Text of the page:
From Building Self-Esteem




12 simple suggestions for building confidence and self-esteem:

1. Make three lists: one of your strengths, one of your achievements, and one of the things that you admire about yourself. Try to get a friend or relative to help you with these lists. Keep the lists in a safe place and read through them regularly.

2. Think positively about yourself. Remind yourself that, despite your problems, you are a unique, special, and valuable person, and that you deserve to feel good about yourself. Identify and challenge any negative thoughts that you may have about yourself, such as ‘I am a loser’, ‘I never do anything right’, or ‘No one really likes me’.

3. Dress in clothes that make you feel good about yourself.

4. Eat good food as part of a healthy, balanced diet.

5. Exercise regularly.

6. Ensure that you are getting enough sleep.

7. Manage your stress levels.

8. Make your living space comfortable, and attractive. Display items that remind you of your achievements or of the special times and people in your life.

9. Do more of the things that you enjoy doing. Do at least one thing that you enjoy every day, and remind yourself that you deserve it.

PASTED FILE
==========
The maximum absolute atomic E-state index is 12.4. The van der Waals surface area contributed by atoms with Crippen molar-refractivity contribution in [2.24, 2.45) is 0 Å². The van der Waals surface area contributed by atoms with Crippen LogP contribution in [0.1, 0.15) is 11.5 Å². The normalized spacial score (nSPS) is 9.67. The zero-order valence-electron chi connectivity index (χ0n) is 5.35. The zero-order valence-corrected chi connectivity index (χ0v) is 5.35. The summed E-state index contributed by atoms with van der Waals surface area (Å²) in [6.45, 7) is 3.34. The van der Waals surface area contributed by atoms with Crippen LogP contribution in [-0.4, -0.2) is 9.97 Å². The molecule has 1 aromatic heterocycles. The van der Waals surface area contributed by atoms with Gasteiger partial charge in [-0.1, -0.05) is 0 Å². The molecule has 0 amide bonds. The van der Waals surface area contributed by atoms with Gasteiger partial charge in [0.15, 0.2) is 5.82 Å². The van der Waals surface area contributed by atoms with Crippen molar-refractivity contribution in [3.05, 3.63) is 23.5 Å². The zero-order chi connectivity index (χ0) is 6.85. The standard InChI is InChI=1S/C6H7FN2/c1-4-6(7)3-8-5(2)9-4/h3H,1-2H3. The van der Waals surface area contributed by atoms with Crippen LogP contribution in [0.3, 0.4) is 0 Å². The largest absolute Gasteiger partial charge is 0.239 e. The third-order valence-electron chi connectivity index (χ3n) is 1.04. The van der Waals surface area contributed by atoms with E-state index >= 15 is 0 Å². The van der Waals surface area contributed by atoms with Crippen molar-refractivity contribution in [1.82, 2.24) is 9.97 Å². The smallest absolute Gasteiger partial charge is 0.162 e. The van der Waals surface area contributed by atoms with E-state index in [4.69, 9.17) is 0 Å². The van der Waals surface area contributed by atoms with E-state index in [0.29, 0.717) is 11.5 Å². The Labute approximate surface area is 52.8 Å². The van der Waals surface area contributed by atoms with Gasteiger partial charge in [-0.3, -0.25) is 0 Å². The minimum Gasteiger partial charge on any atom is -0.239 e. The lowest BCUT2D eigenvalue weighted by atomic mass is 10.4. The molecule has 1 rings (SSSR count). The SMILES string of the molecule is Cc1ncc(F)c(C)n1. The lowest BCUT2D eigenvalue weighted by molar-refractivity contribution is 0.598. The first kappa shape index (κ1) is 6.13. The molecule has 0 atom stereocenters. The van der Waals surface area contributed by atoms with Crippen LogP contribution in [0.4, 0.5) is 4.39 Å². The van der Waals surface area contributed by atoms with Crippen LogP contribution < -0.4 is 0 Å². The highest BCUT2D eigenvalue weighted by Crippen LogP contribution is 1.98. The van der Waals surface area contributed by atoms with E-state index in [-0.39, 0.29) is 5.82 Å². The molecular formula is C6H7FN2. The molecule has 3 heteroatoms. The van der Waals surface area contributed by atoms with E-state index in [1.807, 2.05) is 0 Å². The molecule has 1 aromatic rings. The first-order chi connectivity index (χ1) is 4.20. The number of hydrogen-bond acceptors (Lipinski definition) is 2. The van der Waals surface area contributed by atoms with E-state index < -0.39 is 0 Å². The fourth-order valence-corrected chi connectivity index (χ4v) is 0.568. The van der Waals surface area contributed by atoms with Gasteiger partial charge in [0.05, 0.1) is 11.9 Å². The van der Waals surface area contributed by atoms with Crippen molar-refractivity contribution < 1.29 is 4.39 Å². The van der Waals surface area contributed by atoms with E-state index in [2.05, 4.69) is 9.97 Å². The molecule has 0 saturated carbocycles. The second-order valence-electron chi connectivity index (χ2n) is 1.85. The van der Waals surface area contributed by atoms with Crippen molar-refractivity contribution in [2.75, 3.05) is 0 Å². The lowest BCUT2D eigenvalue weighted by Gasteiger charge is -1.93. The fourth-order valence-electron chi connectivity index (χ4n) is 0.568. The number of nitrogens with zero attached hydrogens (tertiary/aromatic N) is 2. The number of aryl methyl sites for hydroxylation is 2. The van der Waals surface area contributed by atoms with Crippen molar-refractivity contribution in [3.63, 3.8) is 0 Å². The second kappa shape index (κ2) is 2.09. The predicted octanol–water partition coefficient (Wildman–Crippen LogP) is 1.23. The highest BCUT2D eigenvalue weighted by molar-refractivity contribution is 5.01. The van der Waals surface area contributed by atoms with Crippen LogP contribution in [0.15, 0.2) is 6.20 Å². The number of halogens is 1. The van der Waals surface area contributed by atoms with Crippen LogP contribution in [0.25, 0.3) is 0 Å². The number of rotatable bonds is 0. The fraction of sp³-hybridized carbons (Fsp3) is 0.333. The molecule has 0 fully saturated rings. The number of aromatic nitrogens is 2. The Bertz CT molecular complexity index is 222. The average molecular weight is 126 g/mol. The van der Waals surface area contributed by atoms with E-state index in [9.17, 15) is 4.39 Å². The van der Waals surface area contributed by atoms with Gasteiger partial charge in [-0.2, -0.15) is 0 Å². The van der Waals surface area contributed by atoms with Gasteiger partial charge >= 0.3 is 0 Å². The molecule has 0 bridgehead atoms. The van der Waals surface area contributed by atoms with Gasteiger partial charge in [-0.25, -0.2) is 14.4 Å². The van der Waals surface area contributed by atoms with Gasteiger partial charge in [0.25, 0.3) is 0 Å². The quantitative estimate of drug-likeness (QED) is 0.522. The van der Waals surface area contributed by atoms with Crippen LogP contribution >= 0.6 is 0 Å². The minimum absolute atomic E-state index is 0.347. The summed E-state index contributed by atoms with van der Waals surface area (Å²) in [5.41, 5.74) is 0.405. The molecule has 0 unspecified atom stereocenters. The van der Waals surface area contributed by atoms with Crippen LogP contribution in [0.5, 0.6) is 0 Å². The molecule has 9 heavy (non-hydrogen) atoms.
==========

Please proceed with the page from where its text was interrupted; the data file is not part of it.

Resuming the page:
10. Do something nice for others. For example, strike up a conversation with the person at the till, visit a friend who is sick, or get involved with a local charity.

11. Try to spend more time with those you hold near and dear.

12. Avoid people, places, and institutions that treat you badly or that make you feel bad about yourself. This could mean being more assertive.

(By Neel Burton)




“Do you respect yourself?!” exclaimed Victoria while pulling me away from the living room where we were celebrating my 17th birthday.

It was a very quiet party. Only my 3 closest University friends have been invited and Anton. I did not want him to be there, but I had no choice. I did not want to have him in my life at all. I could not even comprehend how he actually got in there.

I knew Anton for only a few weeks, but in those few weeks all my life went upside down.

He seemed to be always around, monitoring every step I made or every breath I took. If he was not physically around, then there were phone calls. Hundreds and hundreds of phone calls each day. I was scared to answer the phone and even more scared not to answer it, as then he would come to my place full of rage: “Why did not you answer the phone? Where have you been?”